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The proof that P ::== any sub-graph, G* of the tree G, is also a tree, involves proof by contradiction.

We can suppose that the sub-graph has a cycle --> the whole graph has a cycle --> the whole graph is a tree --> trees can't have a cycle --> contradiction --> therefore, the sub-graph does not have a cycle --> therefore, the sub-graph must also be a tree

however, another property of a tree is that it is connected. is our first proof sufficient for proving P or do we need to write another proof that talks about cycles?

I guess my real question is about how finding a contradiction can actually prove a proposition when you are only showing the contradiction in one of many possible properties (i.e. acyclic, rather than connected)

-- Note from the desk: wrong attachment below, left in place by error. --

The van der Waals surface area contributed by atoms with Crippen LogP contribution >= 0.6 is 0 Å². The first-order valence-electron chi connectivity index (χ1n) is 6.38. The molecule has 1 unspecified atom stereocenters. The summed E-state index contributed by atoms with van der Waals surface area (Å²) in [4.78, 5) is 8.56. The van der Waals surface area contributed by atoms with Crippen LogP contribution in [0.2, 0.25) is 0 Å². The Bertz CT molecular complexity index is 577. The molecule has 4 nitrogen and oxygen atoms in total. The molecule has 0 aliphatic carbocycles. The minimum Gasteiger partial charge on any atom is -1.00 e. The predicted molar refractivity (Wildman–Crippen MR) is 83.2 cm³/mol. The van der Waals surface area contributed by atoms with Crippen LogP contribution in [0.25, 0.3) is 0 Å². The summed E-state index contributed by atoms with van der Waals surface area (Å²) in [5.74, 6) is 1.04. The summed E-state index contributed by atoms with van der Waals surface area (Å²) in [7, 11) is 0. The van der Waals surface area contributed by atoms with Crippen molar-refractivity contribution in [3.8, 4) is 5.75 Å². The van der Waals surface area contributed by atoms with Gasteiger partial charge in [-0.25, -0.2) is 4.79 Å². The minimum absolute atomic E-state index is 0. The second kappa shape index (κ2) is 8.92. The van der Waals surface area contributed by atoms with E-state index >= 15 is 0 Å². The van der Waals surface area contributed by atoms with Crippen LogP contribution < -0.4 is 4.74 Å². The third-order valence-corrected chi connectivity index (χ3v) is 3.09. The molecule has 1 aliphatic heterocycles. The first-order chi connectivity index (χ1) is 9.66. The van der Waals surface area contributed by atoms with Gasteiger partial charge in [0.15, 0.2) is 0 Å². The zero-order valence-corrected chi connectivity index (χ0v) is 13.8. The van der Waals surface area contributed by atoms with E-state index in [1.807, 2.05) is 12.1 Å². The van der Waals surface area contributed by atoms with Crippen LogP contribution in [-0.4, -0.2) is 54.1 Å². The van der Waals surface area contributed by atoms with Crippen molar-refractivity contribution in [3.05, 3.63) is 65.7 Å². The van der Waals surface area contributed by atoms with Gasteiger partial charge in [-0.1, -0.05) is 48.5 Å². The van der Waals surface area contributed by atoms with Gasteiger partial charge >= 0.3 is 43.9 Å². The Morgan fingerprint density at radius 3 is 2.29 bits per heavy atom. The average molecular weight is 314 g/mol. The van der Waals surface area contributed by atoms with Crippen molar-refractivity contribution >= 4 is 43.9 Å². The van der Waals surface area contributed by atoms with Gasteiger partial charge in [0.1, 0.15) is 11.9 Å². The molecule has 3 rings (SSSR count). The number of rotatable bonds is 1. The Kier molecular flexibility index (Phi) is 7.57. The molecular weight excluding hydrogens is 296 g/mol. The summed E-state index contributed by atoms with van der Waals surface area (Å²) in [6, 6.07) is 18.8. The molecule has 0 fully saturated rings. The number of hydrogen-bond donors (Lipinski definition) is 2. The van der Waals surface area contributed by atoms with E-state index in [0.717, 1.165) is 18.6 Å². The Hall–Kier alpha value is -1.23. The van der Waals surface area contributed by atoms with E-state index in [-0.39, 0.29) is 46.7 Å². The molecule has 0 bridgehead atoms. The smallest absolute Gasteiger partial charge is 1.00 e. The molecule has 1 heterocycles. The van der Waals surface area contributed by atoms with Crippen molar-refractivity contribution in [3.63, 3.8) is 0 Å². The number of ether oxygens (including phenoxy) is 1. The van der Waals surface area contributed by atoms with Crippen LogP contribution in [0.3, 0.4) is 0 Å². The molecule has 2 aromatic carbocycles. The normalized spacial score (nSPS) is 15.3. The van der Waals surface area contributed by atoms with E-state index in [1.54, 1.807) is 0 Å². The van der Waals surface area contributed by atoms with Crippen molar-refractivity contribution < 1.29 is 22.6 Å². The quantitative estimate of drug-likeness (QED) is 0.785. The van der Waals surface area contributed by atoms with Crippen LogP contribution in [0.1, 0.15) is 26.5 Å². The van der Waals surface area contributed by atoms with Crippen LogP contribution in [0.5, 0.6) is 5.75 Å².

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    $\begingroup$ A subgraph of a tree is general only a forest. $\endgroup$ – Hagen von Eitzen Apr 2 '14 at 6:46
  • $\begingroup$ Here is a good example to add onto Hagen's comment. Consider $P_{3}$, a path on three vertices. Let $G \subset P_{3}$, with $V(G) = \{ v_{1}, v_{3} \}$, the endpoints of $P_{3}$; and $E(G) = \emptyset$. We have a forest, not a tree. $\endgroup$ – ml0105 Apr 2 '14 at 13:26
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If the assumption that a proposition is false leads to a contradiction, then the assumption is incorrect and the proposition must be true. In the proof that every subgraph of a tree is a tree we are given that the graph is connected since it is a tree and trees are connected by definition. Thus using the property that trees are acyclic is the best approach to take for this problem. The proof is perfect.

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